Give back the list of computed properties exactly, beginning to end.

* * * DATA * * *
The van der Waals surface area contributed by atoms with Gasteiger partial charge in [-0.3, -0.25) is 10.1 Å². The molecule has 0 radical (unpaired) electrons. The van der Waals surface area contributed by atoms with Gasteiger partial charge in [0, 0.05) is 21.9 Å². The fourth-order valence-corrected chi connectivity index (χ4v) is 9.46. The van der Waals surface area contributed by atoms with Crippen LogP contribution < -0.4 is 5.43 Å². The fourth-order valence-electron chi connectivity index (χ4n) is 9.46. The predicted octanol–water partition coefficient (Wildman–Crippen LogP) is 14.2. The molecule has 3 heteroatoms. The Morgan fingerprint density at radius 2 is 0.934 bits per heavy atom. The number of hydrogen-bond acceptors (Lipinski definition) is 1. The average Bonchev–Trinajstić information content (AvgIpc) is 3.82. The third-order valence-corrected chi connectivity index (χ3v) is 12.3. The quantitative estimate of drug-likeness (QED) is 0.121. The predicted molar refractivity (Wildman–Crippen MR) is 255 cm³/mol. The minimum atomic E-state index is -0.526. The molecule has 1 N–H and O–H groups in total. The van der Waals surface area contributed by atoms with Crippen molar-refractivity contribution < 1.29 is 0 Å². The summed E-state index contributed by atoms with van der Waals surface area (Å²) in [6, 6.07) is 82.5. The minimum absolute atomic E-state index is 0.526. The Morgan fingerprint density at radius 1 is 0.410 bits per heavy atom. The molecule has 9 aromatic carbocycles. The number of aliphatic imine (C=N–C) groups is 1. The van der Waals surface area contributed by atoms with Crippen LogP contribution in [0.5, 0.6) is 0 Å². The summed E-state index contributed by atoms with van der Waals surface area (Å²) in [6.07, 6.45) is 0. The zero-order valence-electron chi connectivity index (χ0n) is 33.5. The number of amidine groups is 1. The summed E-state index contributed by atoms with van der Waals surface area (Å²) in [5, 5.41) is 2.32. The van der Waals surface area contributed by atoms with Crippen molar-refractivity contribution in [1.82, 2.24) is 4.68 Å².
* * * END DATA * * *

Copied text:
The van der Waals surface area contributed by atoms with Gasteiger partial charge in [-0.3, -0.25) is 10.1 Å². The molecule has 0 radical (unpaired) electrons. The van der Waals surface area contributed by atoms with Gasteiger partial charge in [0, 0.05) is 21.9 Å². The fourth-order valence-corrected chi connectivity index (χ4v) is 9.46. The van der Waals surface area contributed by atoms with Crippen LogP contribution < -0.4 is 5.43 Å². The fourth-order valence-electron chi connectivity index (χ4n) is 9.46. The predicted octanol–water partition coefficient (Wildman–Crippen LogP) is 14.2. The molecule has 3 heteroatoms. The Morgan fingerprint density at radius 2 is 0.934 bits per heavy atom. The number of hydrogen-bond acceptors (Lipinski definition) is 1. The average Bonchev–Trinajstić information content (AvgIpc) is 3.82. The third-order valence-corrected chi connectivity index (χ3v) is 12.3. The quantitative estimate of drug-likeness (QED) is 0.121. The predicted molar refractivity (Wildman–Crippen MR) is 255 cm³/mol. The minimum atomic E-state index is -0.526. The molecule has 1 N–H and O–H groups in total. The van der Waals surface area contributed by atoms with Crippen molar-refractivity contribution < 1.29 is 0 Å². The summed E-state index contributed by atoms with van der Waals surface area (Å²) in [6, 6.07) is 82.5. The minimum absolute atomic E-state index is 0.526. The Morgan fingerprint density at radius 1 is 0.410 bits per heavy atom. The molecule has 9 aromatic carbocycles. The number of aliphatic imine (C=N–C) groups is 1. The van der Waals surface area contributed by atoms with Crippen LogP contribution in [0.5, 0.6) is 0 Å². The summed E-state index contributed by atoms with van der Waals surface area (Å²) in [6.07, 6.45) is 0. The zero-order valence-electron chi connectivity index (χ0n) is 33.5. The number of amidine groups is 1. The summed E-state index contributed by atoms with van der Waals surface area (Å²) in [5, 5.41) is 2.32. The van der Waals surface area contributed by atoms with Crippen molar-refractivity contribution in [1.82, 2.24) is 4.68 Å².